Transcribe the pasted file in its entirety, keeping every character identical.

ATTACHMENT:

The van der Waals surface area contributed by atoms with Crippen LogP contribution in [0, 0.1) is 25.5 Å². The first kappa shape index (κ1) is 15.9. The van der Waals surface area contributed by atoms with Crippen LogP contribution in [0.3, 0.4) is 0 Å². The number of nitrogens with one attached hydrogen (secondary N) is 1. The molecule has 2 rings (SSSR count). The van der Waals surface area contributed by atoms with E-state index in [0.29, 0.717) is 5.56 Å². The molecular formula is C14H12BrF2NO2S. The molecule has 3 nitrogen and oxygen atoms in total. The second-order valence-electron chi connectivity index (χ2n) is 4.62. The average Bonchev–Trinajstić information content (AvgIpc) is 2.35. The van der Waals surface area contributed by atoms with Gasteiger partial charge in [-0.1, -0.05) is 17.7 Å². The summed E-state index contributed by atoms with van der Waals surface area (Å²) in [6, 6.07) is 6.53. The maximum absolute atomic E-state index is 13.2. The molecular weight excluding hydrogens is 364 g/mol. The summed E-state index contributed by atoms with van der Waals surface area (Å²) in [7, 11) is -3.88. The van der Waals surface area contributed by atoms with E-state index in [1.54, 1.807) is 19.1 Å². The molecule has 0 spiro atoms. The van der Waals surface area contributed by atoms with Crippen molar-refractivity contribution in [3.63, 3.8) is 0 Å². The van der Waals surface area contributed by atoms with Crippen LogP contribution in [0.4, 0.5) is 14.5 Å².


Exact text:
The van der Waals surface area contributed by atoms with Crippen LogP contribution in [0, 0.1) is 25.5 Å². The first kappa shape index (κ1) is 15.9. The van der Waals surface area contributed by atoms with Crippen LogP contribution in [0.3, 0.4) is 0 Å². The number of nitrogens with one attached hydrogen (secondary N) is 1. The molecule has 2 rings (SSSR count). The van der Waals surface area contributed by atoms with E-state index in [0.29, 0.717) is 5.56 Å². The molecular formula is C14H12BrF2NO2S. The molecule has 3 nitrogen and oxygen atoms in total. The second-order valence-electron chi connectivity index (χ2n) is 4.62. The average Bonchev–Trinajstić information content (AvgIpc) is 2.35. The van der Waals surface area contributed by atoms with Gasteiger partial charge in [-0.1, -0.05) is 17.7 Å². The summed E-state index contributed by atoms with van der Waals surface area (Å²) in [6, 6.07) is 6.53. The maximum absolute atomic E-state index is 13.2. The molecular weight excluding hydrogens is 364 g/mol. The summed E-state index contributed by atoms with van der Waals surface area (Å²) in [7, 11) is -3.88. The van der Waals surface area contributed by atoms with E-state index in [1.54, 1.807) is 19.1 Å². The molecule has 0 spiro atoms. The van der Waals surface area contributed by atoms with Crippen molar-refractivity contribution in [3.63, 3.8) is 0 Å². The van der Waals surface area contributed by atoms with Crippen LogP contribution in [0.4, 0.5) is 14.5 Å².